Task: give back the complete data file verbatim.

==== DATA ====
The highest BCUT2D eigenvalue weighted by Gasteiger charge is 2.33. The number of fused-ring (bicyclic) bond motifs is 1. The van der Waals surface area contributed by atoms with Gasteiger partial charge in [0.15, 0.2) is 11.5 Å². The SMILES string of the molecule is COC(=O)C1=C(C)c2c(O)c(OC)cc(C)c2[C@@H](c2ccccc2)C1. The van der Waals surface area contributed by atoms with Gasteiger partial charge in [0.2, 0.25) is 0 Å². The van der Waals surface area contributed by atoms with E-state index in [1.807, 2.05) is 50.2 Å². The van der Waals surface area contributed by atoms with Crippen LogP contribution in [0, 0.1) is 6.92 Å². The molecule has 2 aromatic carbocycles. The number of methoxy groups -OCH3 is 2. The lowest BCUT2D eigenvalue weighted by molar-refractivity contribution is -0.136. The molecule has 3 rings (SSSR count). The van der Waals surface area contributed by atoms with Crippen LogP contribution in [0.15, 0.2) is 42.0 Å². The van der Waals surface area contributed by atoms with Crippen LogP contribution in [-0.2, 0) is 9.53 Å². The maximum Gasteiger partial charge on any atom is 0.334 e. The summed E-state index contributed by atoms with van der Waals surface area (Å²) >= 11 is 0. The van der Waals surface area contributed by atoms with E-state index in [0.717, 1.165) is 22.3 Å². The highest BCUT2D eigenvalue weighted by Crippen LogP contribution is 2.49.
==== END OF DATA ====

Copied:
The highest BCUT2D eigenvalue weighted by Gasteiger charge is 2.33. The number of fused-ring (bicyclic) bond motifs is 1. The van der Waals surface area contributed by atoms with Gasteiger partial charge in [0.15, 0.2) is 11.5 Å². The SMILES string of the molecule is COC(=O)C1=C(C)c2c(O)c(OC)cc(C)c2[C@@H](c2ccccc2)C1. The van der Waals surface area contributed by atoms with Gasteiger partial charge in [0.2, 0.25) is 0 Å². The van der Waals surface area contributed by atoms with E-state index in [1.807, 2.05) is 50.2 Å². The van der Waals surface area contributed by atoms with Crippen LogP contribution in [0, 0.1) is 6.92 Å². The molecule has 2 aromatic carbocycles. The number of methoxy groups -OCH3 is 2. The lowest BCUT2D eigenvalue weighted by molar-refractivity contribution is -0.136. The molecule has 3 rings (SSSR count). The van der Waals surface area contributed by atoms with Crippen LogP contribution in [0.15, 0.2) is 42.0 Å². The van der Waals surface area contributed by atoms with Crippen LogP contribution in [-0.2, 0) is 9.53 Å². The maximum Gasteiger partial charge on any atom is 0.334 e. The summed E-state index contributed by atoms with van der Waals surface area (Å²) >= 11 is 0. The van der Waals surface area contributed by atoms with E-state index in [0.717, 1.165) is 22.3 Å². The highest BCUT2D eigenvalue weighted by Crippen LogP contribution is 2.49.